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Kid Jake
2014-04-29, 12:17 AM
I can't speak for anyone else, but I absolutely hate drawing maps for my next session. I almost dread it week by week and that's with using Roll20 to keep from having to redraw the thing once combat starts. Partly it might be that I couldn't be less artistic without smashing my hands with hammers, but it also just takes up so much time and I'm never happy with the results. So I reuse my maps to an almost ridiculous degree (No, that jewelry store isn't next to the restaurant from earlier and that restaurant definitely didn't used to be a bank, you're obviously delirious.) and try to coast along with just the power of imagination as much as I can get away with.

With Mutants and Masterminds it's not that big of a deal (when a character can have a movement speed of 'twice around the earth' as a move action the system is obviously meant to be abstract), but with more down to earth and tactically focused games it's a bit harder to hand-wave without losing part of makes the game fun.

So Playground, how do you handle maps in your games? Have any tricks to throw them together faster? Or is penciling in ventilation ducts the best damned part of the day and I'm just lazy?

BWR
2014-04-29, 02:07 AM
For combat maps, we usually don't bother to go all out. I'll do a rough sketch for my personal use, then we use battlemaps and tiles. for the most part this is all we need, and other detail is added as necessary.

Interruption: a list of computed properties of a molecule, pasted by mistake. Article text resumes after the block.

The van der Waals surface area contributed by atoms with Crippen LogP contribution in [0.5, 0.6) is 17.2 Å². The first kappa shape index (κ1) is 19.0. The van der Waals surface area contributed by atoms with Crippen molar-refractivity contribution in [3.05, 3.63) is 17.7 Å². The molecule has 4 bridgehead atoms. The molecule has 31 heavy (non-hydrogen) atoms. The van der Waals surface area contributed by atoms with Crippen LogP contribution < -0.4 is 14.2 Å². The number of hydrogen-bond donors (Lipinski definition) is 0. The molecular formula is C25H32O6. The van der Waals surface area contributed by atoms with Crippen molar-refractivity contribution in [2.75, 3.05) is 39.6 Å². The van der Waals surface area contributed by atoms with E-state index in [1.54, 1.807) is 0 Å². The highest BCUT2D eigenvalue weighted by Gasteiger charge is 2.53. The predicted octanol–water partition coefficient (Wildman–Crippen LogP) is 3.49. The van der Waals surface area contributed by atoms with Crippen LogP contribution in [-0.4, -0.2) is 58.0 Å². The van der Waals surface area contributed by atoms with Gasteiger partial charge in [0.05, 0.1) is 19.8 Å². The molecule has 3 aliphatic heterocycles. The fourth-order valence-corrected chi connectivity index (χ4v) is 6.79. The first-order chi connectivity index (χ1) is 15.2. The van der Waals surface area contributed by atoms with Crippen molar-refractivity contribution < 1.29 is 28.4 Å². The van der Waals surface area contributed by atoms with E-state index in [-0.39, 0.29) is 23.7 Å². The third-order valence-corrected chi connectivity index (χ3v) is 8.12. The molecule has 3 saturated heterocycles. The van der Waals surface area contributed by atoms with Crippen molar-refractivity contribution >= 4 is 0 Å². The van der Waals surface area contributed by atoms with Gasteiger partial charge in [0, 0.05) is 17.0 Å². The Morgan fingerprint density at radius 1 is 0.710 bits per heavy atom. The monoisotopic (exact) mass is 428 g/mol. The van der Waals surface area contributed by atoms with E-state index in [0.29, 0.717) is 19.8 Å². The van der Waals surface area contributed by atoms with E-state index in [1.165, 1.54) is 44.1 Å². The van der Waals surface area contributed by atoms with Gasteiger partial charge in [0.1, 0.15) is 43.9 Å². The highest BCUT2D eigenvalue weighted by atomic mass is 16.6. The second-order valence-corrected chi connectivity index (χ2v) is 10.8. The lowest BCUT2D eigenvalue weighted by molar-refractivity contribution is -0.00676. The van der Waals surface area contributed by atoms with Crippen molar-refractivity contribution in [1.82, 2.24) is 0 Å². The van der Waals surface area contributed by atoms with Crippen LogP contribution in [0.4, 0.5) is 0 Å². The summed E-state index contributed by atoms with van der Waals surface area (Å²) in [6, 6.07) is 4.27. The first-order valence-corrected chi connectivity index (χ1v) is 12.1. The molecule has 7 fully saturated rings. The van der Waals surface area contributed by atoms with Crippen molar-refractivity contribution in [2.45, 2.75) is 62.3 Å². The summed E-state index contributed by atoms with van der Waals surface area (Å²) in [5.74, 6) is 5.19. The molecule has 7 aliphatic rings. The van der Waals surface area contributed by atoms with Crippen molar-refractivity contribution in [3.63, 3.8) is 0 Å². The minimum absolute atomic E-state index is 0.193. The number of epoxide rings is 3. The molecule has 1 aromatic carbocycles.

But you don't necessarily need to use maps. Just describe the terrain and determine whether or not the PCs can perform the moves they want (and be a bit generous in allowing them to do so).
Encounter maps are really only necessary if there are lots of participants, to let people know how many there are and their relative positions. If it's only the PCs against one or two opponents, you don't really need a map.

Of course that's all pure tabletop and I don't know how things work with online stuff.

Gamgee
2014-04-29, 02:26 AM
Imagination. I give relevant details. Like the screaming tyranid gargoyle swarm flies down from the skies, it's currently 200 meters away from you and approaching swiftly. They scream, hiss, and froth at the mouth eager to kill anything in sight. To the west in the abandoned mine you see a large swarm of hormagaunts climbing over the edge of the black abyss and machinery to reach you. They are much closer at approximately 100 meters and closing fast. I would have given them some key locations of interest around the area. Like an old fortified mining cabin could be reached for cover. Or if they think of something to suggest they can ask me. If I think its a reasonable request for something to be in the area it will have been there. A player could ask if there is anything closer to him. I could hypothetically say yes there are some large cargo trucks that offer some cover, and are close enough to be reached immediate so you can open fire. Instead of having to waste more time running further to the building to set up.